Odysseus Unbound - The Search for Homer’s Ithaca

Events

Sep 07 2009 10:00

EAGE 2009, Dublin - 15th European Meeting of Environmental and Engineering Geophysics

Geophysics in the Search for Homer’s Ithaca

Presented by Greg Hodges, Fugro Airborne Surveys; co-authors D. Kilcoyne (Fugro-Aperio), R. Eddies (Fugro-Aperio) & J.R. Underhill (University of Edinburgh)

The Odysseus Unbound project includes analysis of the Paliki peninsula for supporting evidence that it was once the island of Ithaca, home of Odysseus. Geophysical surveys including airborne EM (magnetometry, conductivity and LIDAR), marine seismic surveys (sidescan sonar, multibeam and sub-bottom profiling) and ground-based techniques (resistivity, magnetometry, gravity and seismic refraction) are being used to read the geological history of this island over the last 3200 years.

EAGE is a professional association for geoscientists and engineers. It is a European based organization with a worldwide membership providing a global network of commercial and academic professionals to all members. The association is truly multi-disciplinary and international in form and pursuits. All members of EAGE are professionally involved in (or studying) geophysics, petroleum exploration, geology, reservoir engineering, mining and civil engineering. The EAGE operates two divisions: the Oil & Gas Geoscience Division and the Near Surface Geoscience Division.

Click here for Program - Venue - Registration

Click here for the conference paper (3 Mb PDF)

Mar 29 - Apr 2 2009

SAGEEP 2009, Fort Worth, Texas

Geophysics in the Search for Homer’s Ithaca

Greg Hodges, Chief Geophysicist, Fugro Airborne Surveys

The Odysseus Unbound project includes analysis of the Paliki peninsula for supporting evidence that it was once the island of Ithaca, home of Odysseus. Geophysical surveys including airborne EM (magnetometry, conductivity and LIDAR), marine seismic surveys (sidescan sonar, multibeam and sub-bottom profiling) and ground-based techniques (resistivity, magnetometry, gravity and seismic refraction) are being used to read the geological history of this island over the last 3200 years.

SAGEEP is the Symposium on the Application of Geophysics to Environmental and Engineering Problems, organised by the Environmental and Engineering Geophysical Society (EEGS).

Click here for Program - Venue - Registration

This presentation was delivered as a Keynote Session on the morning of Tuesday March 31.

Click here for the conference paper (3 Mb PDF)

Mar 25 2009 17:30

Shell University Lecture Series - 2009, Imperial College, London SW7 2AZ

Where was Odysseus' homeland? The geological, geomorphological and geophysical evidence for relocating Homer’s Ithaca.

Professor John Underhill, University of Edinburgh

John Underhill has been leading the scientific tests of Robert Bittlestone's theory that the Paliki peninsula in western Kefalonia might have been a free-standing island as recently as 3,000 years ago. Confirmation of that hypothesis would have dramatic ramifications for our understanding of Homeric Greece.

17.30 Lecture begins; 18:30 Short reception; 19:30 Depart.

Entry to all Shell London Lecture Series events is free to all, but by ticket only. To obtain a ticket please contact Alys Hilbourne (alys.hilbourne@geolsoc.org.uk, +44 (0) 20 7432 0981). Please note that due to the popularity of the lecture series, tickets will be allocated on a monthly basis.

Further details are available at the Geological Society website.

This presentation is a private academic event. Non-members wishing to attend should check with the organisers whether this is permitted.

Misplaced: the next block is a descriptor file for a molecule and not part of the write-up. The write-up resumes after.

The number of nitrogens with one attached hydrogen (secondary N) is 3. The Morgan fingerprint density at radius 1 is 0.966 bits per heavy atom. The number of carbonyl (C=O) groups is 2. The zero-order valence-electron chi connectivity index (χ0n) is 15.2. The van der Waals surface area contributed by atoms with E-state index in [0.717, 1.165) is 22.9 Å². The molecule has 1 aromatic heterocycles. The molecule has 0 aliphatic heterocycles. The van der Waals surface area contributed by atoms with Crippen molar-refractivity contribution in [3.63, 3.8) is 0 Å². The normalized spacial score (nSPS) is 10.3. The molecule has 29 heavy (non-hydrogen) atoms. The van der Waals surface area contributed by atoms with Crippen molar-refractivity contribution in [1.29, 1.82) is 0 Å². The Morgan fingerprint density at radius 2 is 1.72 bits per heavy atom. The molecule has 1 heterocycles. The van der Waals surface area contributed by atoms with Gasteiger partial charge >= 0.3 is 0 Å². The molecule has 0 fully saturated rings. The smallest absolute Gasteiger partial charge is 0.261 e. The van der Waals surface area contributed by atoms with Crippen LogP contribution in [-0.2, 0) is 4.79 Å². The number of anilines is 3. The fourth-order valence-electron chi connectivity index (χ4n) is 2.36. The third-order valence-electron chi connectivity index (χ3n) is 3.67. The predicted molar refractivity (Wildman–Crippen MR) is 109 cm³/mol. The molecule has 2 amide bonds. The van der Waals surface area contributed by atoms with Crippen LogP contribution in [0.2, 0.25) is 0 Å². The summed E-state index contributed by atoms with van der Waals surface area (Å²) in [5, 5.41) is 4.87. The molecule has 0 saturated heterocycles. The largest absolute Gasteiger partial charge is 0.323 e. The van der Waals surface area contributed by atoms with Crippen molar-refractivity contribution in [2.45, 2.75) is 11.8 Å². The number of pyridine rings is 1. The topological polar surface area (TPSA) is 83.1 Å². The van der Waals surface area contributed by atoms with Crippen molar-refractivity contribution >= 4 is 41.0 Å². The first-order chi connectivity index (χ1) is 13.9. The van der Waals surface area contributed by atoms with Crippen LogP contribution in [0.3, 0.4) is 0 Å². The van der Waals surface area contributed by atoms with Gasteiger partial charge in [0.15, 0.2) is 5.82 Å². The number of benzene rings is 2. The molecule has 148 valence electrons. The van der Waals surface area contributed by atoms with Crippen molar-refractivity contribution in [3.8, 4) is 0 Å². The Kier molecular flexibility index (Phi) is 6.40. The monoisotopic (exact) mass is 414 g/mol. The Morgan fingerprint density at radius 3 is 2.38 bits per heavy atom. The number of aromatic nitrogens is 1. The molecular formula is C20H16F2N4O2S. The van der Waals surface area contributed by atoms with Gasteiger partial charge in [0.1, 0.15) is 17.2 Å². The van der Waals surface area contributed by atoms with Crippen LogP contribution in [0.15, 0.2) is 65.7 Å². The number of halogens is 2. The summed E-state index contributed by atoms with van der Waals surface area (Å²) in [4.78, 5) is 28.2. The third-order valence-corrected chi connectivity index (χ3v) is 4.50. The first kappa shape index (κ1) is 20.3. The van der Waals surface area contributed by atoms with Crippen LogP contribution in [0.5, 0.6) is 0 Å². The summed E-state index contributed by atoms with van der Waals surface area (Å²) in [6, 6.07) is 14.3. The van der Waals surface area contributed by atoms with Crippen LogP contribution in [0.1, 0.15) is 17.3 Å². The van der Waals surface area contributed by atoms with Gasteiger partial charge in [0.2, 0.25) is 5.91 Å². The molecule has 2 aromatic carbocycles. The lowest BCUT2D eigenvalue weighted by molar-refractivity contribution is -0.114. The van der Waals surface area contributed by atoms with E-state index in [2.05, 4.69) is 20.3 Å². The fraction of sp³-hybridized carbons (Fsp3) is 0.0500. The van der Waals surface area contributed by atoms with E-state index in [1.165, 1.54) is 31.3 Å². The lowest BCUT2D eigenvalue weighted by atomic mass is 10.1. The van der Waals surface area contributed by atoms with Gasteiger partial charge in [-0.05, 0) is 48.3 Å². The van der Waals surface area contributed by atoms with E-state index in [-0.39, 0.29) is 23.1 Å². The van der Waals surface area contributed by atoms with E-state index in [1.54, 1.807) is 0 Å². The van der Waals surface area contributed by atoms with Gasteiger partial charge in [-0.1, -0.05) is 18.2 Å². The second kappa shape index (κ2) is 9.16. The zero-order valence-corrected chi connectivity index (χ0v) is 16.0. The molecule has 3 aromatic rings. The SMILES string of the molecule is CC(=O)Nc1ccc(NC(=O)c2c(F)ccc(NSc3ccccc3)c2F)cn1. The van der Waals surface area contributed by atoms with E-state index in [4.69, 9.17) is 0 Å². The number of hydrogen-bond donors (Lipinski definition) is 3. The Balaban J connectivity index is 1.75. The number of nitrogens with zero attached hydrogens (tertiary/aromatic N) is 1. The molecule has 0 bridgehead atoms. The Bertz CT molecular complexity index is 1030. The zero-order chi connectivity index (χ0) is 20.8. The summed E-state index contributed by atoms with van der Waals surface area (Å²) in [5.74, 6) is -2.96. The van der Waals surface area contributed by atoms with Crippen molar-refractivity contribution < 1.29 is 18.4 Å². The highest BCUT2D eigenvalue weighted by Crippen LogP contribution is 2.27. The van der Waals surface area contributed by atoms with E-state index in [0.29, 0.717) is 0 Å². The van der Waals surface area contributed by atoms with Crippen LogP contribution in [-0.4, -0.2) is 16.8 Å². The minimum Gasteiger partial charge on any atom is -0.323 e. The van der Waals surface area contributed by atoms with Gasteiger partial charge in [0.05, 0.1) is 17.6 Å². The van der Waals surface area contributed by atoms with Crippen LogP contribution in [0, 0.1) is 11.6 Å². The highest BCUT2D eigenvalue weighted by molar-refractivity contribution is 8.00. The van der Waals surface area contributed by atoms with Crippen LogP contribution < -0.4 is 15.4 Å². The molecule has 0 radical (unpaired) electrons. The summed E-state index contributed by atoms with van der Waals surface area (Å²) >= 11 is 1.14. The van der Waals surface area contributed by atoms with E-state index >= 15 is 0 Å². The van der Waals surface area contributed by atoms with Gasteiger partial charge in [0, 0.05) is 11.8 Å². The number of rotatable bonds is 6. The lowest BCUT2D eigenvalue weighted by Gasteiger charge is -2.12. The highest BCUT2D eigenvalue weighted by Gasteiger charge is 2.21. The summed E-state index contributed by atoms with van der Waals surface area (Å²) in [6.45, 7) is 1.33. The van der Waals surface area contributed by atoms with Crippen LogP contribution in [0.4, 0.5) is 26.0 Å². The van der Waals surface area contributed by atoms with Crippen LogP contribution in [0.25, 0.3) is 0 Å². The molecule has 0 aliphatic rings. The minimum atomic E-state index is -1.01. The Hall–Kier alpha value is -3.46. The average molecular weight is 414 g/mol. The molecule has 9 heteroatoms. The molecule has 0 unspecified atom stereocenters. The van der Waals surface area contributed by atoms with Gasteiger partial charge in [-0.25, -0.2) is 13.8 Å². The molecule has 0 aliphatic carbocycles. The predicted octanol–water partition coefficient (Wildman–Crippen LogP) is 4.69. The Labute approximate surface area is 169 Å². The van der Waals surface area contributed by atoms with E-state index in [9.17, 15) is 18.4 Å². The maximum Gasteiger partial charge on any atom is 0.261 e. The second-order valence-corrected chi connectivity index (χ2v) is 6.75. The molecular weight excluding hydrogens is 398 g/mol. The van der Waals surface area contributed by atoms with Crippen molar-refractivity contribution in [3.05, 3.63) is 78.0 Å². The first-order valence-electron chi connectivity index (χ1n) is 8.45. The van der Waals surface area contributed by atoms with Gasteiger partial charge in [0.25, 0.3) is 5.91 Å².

Mar 5 2009 18:00

Lyell Lecture, University of London

Where was Odysseus’ homeland? The geological, geomorphological and geophysical evidence for relocating Homer’s Ithaca.

Professor John Underhill, University of Edinburgh

John Underhill has been leading the scientific tests of Robert Bittlestone's theory that the Paliki peninsula in western Kefalonia might have been a free-standing island as recently as 3,000 years ago. Confirmation of that hypothesis would have dramatic ramifications for our understanding of Homeric Greece.

Thursday March 5 18:00 - 19:00. Department of Earth Sciences, Queens Building, Royal Holloway and Bedford New College , University of London, Egham Hill, Egham, Surrey TW20 0EX.

Click here to read about Charles Lyell. Click here for the department office.

This presentation is a private academic event. Non-members wishing to attend should check with the organisers whether this is permitted.

Mar 3 2009 15:00

Edinburgh University Geology Society

Where was Odysseus’ homeland? The geological, geomorphological and geophysical evidence for relocating Homer’s Ithaca.

Professor John Underhill, University of Edinburgh

John Underhill has been leading the scientific tests of Robert Bittlestone's theory that the Paliki peninsula in western Kefalonia might have been a free-standing island as recently as 3,000 years ago. Confirmation of that hypothesis would have dramatic ramifications for our understanding of Homeric Greece.

Tuesday March 3 at 15:00. Main Lecture Room, Grant Institute of Earth Science, School of Geosciences, The University of Edinburgh, The King's Buildings, West Mains Road, Edinburgh, EH9 3JW.

This presentation is a private society event: non-members wishing to attend should check with the organisers or contact the School of Geosciences.

"After coming along to your talk, I feel inspired again as to why I am doing my degree!! Thanks so much for such a refreshing and exciting talk; and I know I am not the only one who felt like that!"

Feb 21 2009 18:00

The 52nd Irish Geological Research Meeting, Dublin

Where was Odysseus’ homeland? The geological, geomorphological and geophysical evidence for relocating Homer’s Ithaca.

Professor John Underhill, University of Edinburgh

John Underhill has been leading the scientific tests of Robert Bittlestone's theory that the Paliki peninsula in western Kefalonia might have been a free-standing island as recently as 3,000 years ago. Confirmation of that hypothesis would have dramatic ramifications for our understanding of Homeric Greece.

Saturday Feb 21, 18:00 - 19:00. Walton Theatre, Arts Building, Trinity College Dublin.

Provisional IGRM Programme. IGA Event Listing. Further details: David Chew

"Thank you for so generously giving us your time, energy and enthusiasm. Your lecture was a tour de force - it absolutely hit the spot. Right or wrong, it is a wonderful hypothesis to be testing."

"Thank you for a riveting talk on Saturday night. I turned around to look at the audience towards the end of your talk, and everyone seemed captivated to the very last minute."